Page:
A head scarf is not just a scarf
The dispute in Turkey reminds us of the importance of allowing 'others' emotional depth.
Just as a flag is not merely a swatch of material – stars, stripes, sickles – a scarf is no longer a piece of silk. Turkey is set to repeal its longstanding scarf ban in university settings – setting off a firestorm of controversy about class conflict, human rights, and the rise of Islam in a country fearful of religious influence.
Secular Turks, outraged that religious Muslim women may soon sport their head scarves in even elite urban schools, have resorted to demeaning their fellow citizens. As Turkish political philosophy professor, Atilla Yayla, told The New York Times, the secular Turks "don't encounter them [the religious Turks] as human beings.... They want them to evaporate, to disappear as fast as possible."
The developing story in Turkey of its heated head scarf dispute is an important reminder to us all. Conflict, especially internecine, grows dangerous when dehumanization begins.
It is one thing to disagree about the appropriateness of religious symbols in public places, to debate and be divided on the necessity of separation of church and state – or in this case, mosque and school – but it is another thing entirely to deny the humanity of a group of people.
We see the beginning of this process emerging in Turkey; dehumanization is so often incubated in callous language, in angry labeling, in base and unfair generalizations. We see the end of this process in the tragic examples of Rwanda, Bosnia, the Middle East, and even in the fates of America's hate-crime victims Matthew Shepard and James Byrd, among many others.
So what happens between the thoughtless beginning and the tragic end? What causes the leap from dehumanizing rhetoric to dehumanizing violence?
Stanford psychology professor Albert Bandura offers an intriguing answer: It's when we strip away the hopes, emotions, and concerns of "others" – rendering them as subhuman, or mere objects of scorn. In our eyes, they become devoid of feelings and worth.
A staunchly secular Turk may disagree that Muslim women should have the right to wear their scarves in schools, but he will not make the jump to hatred and then on to violence if he can intuit her emotional experience – the comfort, affinity, and pride that she associates with that scarf.
If we want to avoid civil war, genocide, hate crimes, even plain old bigotry, we must strive to prevent dehumanization by taking on the responsibility of being emotionally aware and socially intelligent.
The good news is that we have many models of how this could look, thanks to the burgeoning field of emotional intelligence – first brought to the public's attention by Daniel Goleman's 1995 book of the same name. Emotional intelligence, defined by the capacity to identify and manage emotions within the self and in others, has rocked the way clinicians, educators, CEOs, and even politicians understand human relationships.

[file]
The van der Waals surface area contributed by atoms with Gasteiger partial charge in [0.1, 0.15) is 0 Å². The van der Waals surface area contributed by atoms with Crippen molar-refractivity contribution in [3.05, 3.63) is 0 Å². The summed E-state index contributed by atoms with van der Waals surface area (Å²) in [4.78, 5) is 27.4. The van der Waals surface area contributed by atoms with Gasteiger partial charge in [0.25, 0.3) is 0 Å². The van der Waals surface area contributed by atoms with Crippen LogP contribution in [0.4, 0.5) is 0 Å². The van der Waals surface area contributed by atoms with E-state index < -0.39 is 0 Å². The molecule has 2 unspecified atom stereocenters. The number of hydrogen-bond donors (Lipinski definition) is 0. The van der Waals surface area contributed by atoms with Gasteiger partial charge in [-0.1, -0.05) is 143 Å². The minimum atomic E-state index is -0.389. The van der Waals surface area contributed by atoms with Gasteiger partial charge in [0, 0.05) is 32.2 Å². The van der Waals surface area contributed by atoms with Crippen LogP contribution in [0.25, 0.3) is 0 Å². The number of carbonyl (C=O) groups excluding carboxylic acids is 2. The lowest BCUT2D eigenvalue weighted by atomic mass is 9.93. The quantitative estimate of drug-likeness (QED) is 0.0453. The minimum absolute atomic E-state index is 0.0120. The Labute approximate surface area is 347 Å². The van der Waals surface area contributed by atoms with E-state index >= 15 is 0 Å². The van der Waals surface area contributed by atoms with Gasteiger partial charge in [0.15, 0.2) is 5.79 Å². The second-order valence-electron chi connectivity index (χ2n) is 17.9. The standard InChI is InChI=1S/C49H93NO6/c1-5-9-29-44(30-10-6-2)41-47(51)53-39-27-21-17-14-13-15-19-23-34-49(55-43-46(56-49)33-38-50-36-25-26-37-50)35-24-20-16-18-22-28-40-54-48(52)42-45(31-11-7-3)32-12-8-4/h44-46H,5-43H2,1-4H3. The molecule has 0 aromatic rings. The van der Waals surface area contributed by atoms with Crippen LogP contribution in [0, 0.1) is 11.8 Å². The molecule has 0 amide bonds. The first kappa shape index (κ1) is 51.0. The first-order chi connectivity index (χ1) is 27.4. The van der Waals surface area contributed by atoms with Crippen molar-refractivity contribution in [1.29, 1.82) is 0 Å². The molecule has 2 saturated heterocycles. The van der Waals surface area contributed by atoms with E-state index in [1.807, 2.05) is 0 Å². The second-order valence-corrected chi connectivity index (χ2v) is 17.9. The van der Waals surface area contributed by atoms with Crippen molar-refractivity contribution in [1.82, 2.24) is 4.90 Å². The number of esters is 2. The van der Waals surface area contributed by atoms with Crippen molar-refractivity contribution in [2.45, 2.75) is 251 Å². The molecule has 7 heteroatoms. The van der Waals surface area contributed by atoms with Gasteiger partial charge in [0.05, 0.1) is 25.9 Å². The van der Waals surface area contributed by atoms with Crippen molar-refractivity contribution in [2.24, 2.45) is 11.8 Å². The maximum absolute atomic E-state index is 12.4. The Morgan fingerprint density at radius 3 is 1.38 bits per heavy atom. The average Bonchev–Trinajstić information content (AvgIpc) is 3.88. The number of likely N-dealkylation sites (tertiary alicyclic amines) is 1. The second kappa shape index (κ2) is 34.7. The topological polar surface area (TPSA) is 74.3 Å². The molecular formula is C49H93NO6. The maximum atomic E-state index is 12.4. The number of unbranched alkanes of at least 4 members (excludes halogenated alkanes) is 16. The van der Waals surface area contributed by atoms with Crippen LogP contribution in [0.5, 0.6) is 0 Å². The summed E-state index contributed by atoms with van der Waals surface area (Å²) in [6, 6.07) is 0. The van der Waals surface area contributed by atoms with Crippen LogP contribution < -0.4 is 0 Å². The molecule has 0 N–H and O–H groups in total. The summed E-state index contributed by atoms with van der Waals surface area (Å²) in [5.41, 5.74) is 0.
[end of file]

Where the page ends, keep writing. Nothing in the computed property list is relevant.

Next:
So much research and writing has been done on the benefits of imbuing social and emotional learning in our schools – led by pioneers such as Mr. Goleman, Robin Stern, Janet Patti, and Selena Sermeno. They have created a blueprint of how to raise more emotionally intelligent students – future citizens.
Significantly, studies show it is not just beneficial for the children themselves. For the safety of our communities and the security of pluralism in this increasingly globalized world it is vital we share this with our youth. Consider organizations like Seeds of Peace, the summer camp in Maine that serves as a humanizer for teenagers from different sides of conflicts in the Middle East.
If dehumanization is the scourge of our time, emotional awareness, it turns out, is the salve. How could a Kibaki supporter beat an Odinga supporter in Kenya if he knew the passions behind the political difference? How could an Israeli soldier or a Palestinian teenager cause harm to each other if they are aware of the deeply emotional motivations of the other to defend country, family, faith? How could a soldier rape a civilian girl, if he empathized with her fear, confusion, tenderness?
We will not, ultimately, be protected by laws or bombs. We will only be protected by the continued fight against dehumanization in all its myriad forms, and the renewed effort to focus on developing emotional awareness and empathy in our children and in ourselves. A flag is not just a flag. A scarf is not just a scarf. And a human heart, well it is most certainly not just an organ. It is our fiercest weapon against annihilation, and our most inspired ally toward creating a more peaceful world.
Courtney E. Martin is the author of "Perfect Girls, Starving Daughters" and a blogger at feministing.com.